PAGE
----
In my post Once You Understand Emotion, Motivation Is Easy, I laid the link between Deci and Ryan’s Self-Determination Theory and current emotions.
In this post, I will briefly expand these ideas and then focus on a specific emotion from a communication and leadership point of view: Anxiety.
Self-Determination Theory And The Basic Psychological Need For Safety
Self-Determination Theory states that the fulfillment of three psychological needs influences job satisfaction: Mastery, connection, and autonomy. If we extend these needs into the social arena generally, the need for autonomy and connection may be translated one-on-one as being essential for well-being. Social mastery needs some elaboration: It has to do with competency in terms of being able to anticipate others’ behavior, reacting appropriately to this behavior and the ability to influence others. In short, it has to do with a feeling of being in control or the basic psychological need for safety. Bear in mind these are psychological needs, not material needs.
When people feel safe, connected and autonomous they generally experience a sense of well-being. When one of these three needs is threatened, certain emotions will arise. When safety is at stake, an anxious reaction is a natural response, leading the body to prepare itself for action: The so-called Fight-Flight-Freeze response. Anxiety is a very basic emotion and has a positive intention: It prevents you from doing silly things, things which could endanger your existence. The survival instinct is so strong, that almost all sensory perception is first filtered by an organ in the midbrain: The amygdala. This organ is responsible for our so-called negativity bias: We first need to scan the environment for potentially dangerous situations, as these have priority. So anxiety really is an adaptive emotion, it ensures we survive. It only becomes a problem when its intensity isn’t appropriate for the actual situation at hand.
On a very basic level, we are social beings because we need each other. Exclusion from the group that surrounds us is a potentially dangerous situation, something borne out by research: When a person ventilates a view which is different from the majority of the group, their amygdala react. They react irrespective whether such a person actually experiences fear when standing up for their view. Also when they feel excluded for what or whom they are, this will lead to anxiety.
Anxiety And Communication
In the same way, anxiety has its role to play in communication. In the first instance, it prevents us from saying silly things, things which will obviously lead to our exclusion from that group we would like to belong to. On the other hand it may also inhibit us, prevent us from saying the things that should be said (when others cross our boundaries, for example), prevent us from making contact with others (think of shyness, for example) or simply cause us to provide politically correct responses so as not to stand out too much from the group. In a team this can be detrimental, it means this team member’s expertise is unavailable for the group. When several team members don’t speak freely, groupthink rears its head, sometimes even with catastrophic implications.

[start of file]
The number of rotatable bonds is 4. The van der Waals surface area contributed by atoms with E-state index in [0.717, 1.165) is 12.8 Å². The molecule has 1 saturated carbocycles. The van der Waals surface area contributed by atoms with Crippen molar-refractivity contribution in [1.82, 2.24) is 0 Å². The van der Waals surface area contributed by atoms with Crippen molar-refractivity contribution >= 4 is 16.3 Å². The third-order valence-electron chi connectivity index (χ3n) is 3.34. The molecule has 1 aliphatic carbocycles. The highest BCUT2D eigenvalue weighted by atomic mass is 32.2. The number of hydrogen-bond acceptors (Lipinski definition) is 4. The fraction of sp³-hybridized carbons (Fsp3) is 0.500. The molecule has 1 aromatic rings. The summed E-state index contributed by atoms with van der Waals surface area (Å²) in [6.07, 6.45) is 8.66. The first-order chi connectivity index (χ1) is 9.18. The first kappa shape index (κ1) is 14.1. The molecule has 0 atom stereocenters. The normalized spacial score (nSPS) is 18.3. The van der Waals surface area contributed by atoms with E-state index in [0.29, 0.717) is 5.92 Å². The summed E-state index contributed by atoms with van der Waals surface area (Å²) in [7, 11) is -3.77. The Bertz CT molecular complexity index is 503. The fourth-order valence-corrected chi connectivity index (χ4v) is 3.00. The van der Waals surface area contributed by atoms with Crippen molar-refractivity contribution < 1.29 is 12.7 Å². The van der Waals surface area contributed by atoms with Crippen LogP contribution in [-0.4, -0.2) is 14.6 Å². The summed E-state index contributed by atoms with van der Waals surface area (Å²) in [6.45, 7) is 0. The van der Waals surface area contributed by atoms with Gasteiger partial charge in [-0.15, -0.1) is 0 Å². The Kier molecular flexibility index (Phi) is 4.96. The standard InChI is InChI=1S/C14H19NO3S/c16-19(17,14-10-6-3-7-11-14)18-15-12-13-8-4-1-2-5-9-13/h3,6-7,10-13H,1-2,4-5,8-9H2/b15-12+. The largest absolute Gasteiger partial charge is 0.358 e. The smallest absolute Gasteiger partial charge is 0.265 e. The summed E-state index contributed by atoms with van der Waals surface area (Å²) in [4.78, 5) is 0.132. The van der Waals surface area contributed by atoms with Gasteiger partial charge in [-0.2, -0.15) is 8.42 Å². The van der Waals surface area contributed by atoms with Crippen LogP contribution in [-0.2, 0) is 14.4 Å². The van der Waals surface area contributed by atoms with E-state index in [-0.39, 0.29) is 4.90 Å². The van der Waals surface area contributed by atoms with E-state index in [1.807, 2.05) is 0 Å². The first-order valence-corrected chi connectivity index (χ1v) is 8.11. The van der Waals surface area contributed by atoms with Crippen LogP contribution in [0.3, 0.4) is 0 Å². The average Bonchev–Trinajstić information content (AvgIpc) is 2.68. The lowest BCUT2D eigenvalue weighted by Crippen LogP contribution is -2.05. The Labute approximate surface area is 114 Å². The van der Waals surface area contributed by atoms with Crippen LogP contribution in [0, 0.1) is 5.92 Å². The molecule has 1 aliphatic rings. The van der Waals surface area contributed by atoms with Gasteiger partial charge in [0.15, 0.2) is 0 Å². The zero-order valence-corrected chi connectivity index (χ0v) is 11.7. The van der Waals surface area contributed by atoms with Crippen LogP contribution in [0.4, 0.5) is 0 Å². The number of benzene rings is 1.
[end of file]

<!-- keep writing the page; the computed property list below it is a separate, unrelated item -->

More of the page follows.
So what can you as a leader do when dealing with an anxious team member? Firstly you will need to be able to recognize an anxious response: eyes wide (or wider than normal: both eyebrows lift), the tightening of the lip, the rapid breaking of eye-contact and moving uncomfortably are tell-tales. As people seldom feel competent in an atmosphere which doesn’t feel safe, your task is to ensure you provide a space in which your team members may speak freely, without the (perceived) danger of being excluded.
A Safe Space
So what can you do precisely to create that safe space where even anxious team members are stimulated to speak more freely? Practicing Observational Listening is a good start: By concentrating on what the team member understood by your message (rather than what you meant), you see their current emotions more clearly and can respond to their emotions more sensitively. Also by being a role model, showing for all to see that you are an empathic person of integrity who treats others with respect. And by displaying some of your own vulnerability in the appropriate use of self-disclosure. Thereby you are the safe space where even anxious team members feel safe enough to contribute.
Note: The academic version of the book Observational Listening is already available. The self-help version is expected around the middle of 2018.
Note: This post originally ran on the Lead Change Group site on October 6, 2017.